Concession Length and Investment Timing Flexibility
When assigning a concession contract, the regulator faces the issue of setting the concession length. Another key issue is whether or not the concessionare should be allowed to set the timing of new investments. In this paper we investigate the impact of concession length and investment timing flexibility on the “concession value”. It is generally argued that long-term contracts are privately valuable as they enable a concessionaire to increase her overall discounted returns. Moreover, the real option theory suggests that investment flexibility has an intrinsic value, as it allows concessionaires to avoid costly errors. By combining these two conventional wisdoms, one may argue that long- term contracts, which allow for investment timing flexibility, should always result in higher concession values. Our result suggests that this is not always the case. Firstly, investment flexibility does not always increase the concession value. Secondly, long-term contracts do not necessarily increase the concession value.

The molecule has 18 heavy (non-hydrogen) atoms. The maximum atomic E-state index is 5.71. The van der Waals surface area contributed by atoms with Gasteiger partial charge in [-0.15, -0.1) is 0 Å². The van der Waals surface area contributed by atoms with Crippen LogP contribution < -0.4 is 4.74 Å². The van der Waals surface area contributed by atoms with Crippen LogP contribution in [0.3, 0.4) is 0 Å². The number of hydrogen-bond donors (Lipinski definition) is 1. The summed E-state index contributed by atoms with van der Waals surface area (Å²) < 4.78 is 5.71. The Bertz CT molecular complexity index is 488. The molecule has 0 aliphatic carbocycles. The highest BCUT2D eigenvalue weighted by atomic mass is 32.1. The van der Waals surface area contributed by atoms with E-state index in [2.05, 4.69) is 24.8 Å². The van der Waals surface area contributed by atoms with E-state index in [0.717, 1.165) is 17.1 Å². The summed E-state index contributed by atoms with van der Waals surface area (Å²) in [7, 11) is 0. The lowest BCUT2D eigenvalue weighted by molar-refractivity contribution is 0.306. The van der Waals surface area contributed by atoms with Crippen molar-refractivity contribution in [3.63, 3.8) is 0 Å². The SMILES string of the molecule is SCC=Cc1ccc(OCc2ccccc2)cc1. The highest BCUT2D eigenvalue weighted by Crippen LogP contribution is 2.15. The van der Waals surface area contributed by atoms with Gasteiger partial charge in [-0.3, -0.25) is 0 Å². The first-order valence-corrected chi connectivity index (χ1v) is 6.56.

|Date of creation:||Feb 2005|
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